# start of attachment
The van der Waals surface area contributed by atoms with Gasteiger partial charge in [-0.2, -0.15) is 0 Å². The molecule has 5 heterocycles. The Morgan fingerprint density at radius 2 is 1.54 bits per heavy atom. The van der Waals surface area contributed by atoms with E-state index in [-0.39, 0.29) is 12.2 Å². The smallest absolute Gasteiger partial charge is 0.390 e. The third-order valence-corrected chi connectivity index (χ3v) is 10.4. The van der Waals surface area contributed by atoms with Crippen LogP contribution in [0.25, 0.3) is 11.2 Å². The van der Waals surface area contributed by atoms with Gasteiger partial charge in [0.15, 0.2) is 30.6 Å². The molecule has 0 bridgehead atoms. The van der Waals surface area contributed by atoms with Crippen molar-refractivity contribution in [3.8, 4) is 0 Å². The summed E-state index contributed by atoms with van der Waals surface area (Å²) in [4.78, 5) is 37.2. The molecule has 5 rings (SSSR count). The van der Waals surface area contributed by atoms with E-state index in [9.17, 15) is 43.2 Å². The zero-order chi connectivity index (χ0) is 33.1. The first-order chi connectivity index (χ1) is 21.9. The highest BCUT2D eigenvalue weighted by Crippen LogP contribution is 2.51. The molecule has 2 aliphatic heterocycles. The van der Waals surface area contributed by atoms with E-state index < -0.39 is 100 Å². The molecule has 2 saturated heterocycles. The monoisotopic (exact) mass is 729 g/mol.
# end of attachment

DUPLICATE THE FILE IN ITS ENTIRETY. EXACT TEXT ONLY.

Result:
The van der Waals surface area contributed by atoms with Gasteiger partial charge in [-0.2, -0.15) is 0 Å². The molecule has 5 heterocycles. The Morgan fingerprint density at radius 2 is 1.54 bits per heavy atom. The van der Waals surface area contributed by atoms with E-state index in [-0.39, 0.29) is 12.2 Å². The smallest absolute Gasteiger partial charge is 0.390 e. The third-order valence-corrected chi connectivity index (χ3v) is 10.4. The van der Waals surface area contributed by atoms with Crippen LogP contribution in [0.25, 0.3) is 11.2 Å². The van der Waals surface area contributed by atoms with Gasteiger partial charge in [0.15, 0.2) is 30.6 Å². The molecule has 0 bridgehead atoms. The van der Waals surface area contributed by atoms with Crippen molar-refractivity contribution in [3.8, 4) is 0 Å². The summed E-state index contributed by atoms with van der Waals surface area (Å²) in [4.78, 5) is 37.2. The molecule has 5 rings (SSSR count). The van der Waals surface area contributed by atoms with E-state index in [9.17, 15) is 43.2 Å². The zero-order chi connectivity index (χ0) is 33.1. The first-order chi connectivity index (χ1) is 21.9. The highest BCUT2D eigenvalue weighted by Crippen LogP contribution is 2.51. The molecule has 2 aliphatic heterocycles. The van der Waals surface area contributed by atoms with E-state index < -0.39 is 100 Å². The molecule has 2 saturated heterocycles. The monoisotopic (exact) mass is 729 g/mol.